The maglia nera, or black jersey, is a “prize” that was awarded to a cyclist in the Giro d’Italia from 1946 to 1951. The “winner” of the black jersey was the cyclist who finished last. The first man to “win” the black jersey was Luigi Malabrocca, who managed to double the amount of time it took him to finish the race when he won/lost his second black jersey.
“Especially noted are the struggles between Sante Carollo and Luigi Malabrocca, to see who could waste the most time,” according to the Wikipedia entry for the maglia nera. “Each tried to lose more time than the other by hiding in bars, barns, and behind hedges, or even by puncturing their own wheels.”
This is just great. The wiki entry also notes that one winner was lauded for finishing the race despite suffering a broken hand and having to push his bike uphill during mountain stages. The jersey, you see, was not just won by clowns, but also by sad clowns. The entirety of our pointless struggle seems to have been contained in this maglia nera.
And by our pointless struggle, I mean the legal profession….
Ed. note: This column will be about sports. And the law. And the intersection of those two things. And whatever the hell else Juggalo Law can come up with.
One summer during my childhood, I wanted nothing more than five copies of X-Force number one. I must have spent a solid two months harassing my mother and, when she finally had had enough, she relented, saying she’d buy the comic book for me if I hit a home run in my next little league game. She could have just said no. Because I didn’t stand a chance that summer. I was afraid of the ball and would flinch ever-so-gently as soon as the ball was pitched towards the plate. I’d try to catch up to its trajectory, but I was toast every single time. When the next game arrived, I had forgotten about my mom’s promise. And, in my last at-bat, I flinched, closed my eyes, and then swung at what I could only hope was the ball. Home run. My only home run. My sweetest accomplishment ever in baseball. My only accomplishment, really. As we walked into the house after the game, I loudly reminded my mom of her promise. She shrugged and continued inside. And that’s when my sister asked me one seemingly innocuous question. “What’s that on your pants?” Do I have to tell you, dear readers? Do I have to confess to you that there was urine on my otherwise clean and unfortunately bright white pants, a memento left in loving memory of my fear or my relief or my pride?
Fact is, I can’t really remember why I peed a little. LET’S TALK SPORTS!
Ed. note: The Asia Chronicles column is authored by Kinney Recruiting. Kinney has made more placements of U.S. associates, counsels and partners in Asia than any other recruiting firm in each of the past seven years. You can reach them by email: email@example.com.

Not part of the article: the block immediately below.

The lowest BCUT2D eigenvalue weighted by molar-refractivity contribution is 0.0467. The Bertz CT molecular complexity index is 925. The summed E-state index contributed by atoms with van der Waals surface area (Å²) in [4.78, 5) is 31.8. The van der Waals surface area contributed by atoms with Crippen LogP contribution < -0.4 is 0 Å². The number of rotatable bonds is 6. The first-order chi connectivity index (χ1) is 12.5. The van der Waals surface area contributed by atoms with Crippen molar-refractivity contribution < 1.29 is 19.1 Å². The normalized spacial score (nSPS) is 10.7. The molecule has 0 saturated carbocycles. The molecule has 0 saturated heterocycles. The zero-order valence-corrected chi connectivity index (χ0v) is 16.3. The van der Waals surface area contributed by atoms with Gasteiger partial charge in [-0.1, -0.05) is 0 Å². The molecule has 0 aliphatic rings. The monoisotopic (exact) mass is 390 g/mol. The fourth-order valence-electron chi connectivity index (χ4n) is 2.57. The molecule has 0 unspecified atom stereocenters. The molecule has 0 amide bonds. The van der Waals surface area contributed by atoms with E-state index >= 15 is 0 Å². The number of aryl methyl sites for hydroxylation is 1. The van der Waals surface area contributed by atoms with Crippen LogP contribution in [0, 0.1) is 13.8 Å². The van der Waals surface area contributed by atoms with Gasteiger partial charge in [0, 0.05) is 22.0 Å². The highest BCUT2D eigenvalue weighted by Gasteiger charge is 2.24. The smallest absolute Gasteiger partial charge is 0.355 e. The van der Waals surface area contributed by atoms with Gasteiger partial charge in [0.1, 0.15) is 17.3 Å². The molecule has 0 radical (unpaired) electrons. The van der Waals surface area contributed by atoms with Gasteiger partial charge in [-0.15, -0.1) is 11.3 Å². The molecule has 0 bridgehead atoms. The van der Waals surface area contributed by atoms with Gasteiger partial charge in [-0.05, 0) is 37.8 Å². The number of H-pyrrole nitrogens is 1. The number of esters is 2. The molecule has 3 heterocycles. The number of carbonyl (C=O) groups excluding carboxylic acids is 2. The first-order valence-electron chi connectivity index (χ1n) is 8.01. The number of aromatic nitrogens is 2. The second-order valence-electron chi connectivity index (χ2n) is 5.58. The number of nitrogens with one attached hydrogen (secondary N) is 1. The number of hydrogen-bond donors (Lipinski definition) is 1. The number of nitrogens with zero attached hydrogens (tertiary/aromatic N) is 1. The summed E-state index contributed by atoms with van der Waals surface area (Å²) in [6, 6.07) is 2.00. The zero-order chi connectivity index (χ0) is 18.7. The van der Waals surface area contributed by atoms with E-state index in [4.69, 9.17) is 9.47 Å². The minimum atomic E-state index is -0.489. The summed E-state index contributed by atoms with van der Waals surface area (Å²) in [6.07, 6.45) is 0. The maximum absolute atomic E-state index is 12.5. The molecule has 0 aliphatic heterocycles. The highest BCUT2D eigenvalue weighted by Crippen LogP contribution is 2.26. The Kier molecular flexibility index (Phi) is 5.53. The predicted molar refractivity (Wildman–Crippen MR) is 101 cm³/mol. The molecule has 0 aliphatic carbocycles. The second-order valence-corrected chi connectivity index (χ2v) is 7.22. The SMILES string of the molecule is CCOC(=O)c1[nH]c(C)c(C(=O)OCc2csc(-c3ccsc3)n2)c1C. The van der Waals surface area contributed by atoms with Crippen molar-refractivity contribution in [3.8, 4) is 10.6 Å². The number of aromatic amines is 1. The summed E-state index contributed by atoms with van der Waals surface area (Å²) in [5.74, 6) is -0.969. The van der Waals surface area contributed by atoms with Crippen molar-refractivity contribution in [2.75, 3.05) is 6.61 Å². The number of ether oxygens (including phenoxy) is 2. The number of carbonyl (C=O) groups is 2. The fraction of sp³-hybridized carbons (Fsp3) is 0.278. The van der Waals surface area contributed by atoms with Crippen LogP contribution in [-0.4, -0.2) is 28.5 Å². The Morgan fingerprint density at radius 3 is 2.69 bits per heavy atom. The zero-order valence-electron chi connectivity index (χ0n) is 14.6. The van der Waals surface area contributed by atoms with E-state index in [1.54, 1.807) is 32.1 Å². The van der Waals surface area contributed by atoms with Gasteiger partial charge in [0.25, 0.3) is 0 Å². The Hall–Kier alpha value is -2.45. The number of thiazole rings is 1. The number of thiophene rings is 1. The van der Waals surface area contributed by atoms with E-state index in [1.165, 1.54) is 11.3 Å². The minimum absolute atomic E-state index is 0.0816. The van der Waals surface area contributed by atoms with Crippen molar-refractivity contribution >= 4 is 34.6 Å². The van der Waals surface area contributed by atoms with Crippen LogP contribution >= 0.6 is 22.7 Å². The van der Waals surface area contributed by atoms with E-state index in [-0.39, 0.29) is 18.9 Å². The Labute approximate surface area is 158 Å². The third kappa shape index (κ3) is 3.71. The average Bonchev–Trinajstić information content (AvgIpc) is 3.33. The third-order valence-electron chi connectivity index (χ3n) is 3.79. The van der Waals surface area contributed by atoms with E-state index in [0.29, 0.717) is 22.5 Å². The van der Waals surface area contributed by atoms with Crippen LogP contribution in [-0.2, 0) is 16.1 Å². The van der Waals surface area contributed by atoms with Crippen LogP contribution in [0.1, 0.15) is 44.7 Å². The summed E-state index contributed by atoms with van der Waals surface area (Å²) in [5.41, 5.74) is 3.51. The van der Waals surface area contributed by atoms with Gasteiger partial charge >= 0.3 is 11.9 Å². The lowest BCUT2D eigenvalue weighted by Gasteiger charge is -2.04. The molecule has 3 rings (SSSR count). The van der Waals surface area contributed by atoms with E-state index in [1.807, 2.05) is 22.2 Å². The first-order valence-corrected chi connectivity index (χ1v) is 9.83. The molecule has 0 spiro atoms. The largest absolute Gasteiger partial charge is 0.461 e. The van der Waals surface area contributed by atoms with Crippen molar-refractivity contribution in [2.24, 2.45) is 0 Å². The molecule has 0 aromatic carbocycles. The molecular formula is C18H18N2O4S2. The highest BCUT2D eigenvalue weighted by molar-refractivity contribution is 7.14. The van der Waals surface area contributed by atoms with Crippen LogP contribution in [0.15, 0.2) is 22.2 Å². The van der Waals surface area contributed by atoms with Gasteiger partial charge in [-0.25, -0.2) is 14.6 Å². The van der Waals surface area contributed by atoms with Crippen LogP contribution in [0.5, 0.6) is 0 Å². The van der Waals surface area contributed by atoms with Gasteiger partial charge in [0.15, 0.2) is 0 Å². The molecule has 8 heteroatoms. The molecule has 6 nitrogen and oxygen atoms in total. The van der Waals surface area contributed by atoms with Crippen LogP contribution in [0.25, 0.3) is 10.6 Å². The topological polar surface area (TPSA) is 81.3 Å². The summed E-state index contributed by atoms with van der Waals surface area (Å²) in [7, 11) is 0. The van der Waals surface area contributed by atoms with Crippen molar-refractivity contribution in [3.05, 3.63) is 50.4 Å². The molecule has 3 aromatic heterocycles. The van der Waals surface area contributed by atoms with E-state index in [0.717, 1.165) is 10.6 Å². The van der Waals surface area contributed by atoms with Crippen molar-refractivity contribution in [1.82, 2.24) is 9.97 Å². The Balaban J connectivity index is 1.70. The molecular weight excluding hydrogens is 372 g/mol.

It’s that time of year again when JDs are starting to apply for 2L summer jobs and 2L summers are deciding which practice area to focus on.
For those JDs with an interest in potentially lateraling to or transferring to Asia in the future, please feel free to reach out to Kinney for advice on firm choices, interviewing and practice choices, relating to future marketability in Asia, or for a general discussion on your particular Asia markets of interest. This is of course a free of cost service for those who some years in the future may be our future industry contacts or perhaps even clients.
For some years now Kinney’s Asia head, Evan Jowers, has been formally advising Harvard Law students with such questions, as the Asia expert in Harvard Law’s “Ask The Experts Market Program” each summer and fall, with podcasts and scheduled phone calls. This has been an enjoyable and productive experience for all involved.
Whether you’re fresh off the bar exam or hitting your stride after hanging a shingle a few years ago, one thing’s for certain: independent attorneys who start a solo or small-law practice live with a certain amount of stress.
Non-attorneys would think the stress comes from preparing for a big trial, deposing a hostile witness, or crafting the perfect contract for a picky client.
But that’s nothing compared to the constant, nagging, real-life kind, the kind you get from the day-to-day grind of being a law-abiding attorney.
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Additional information can be located on our website, at www.sgtlaw.com.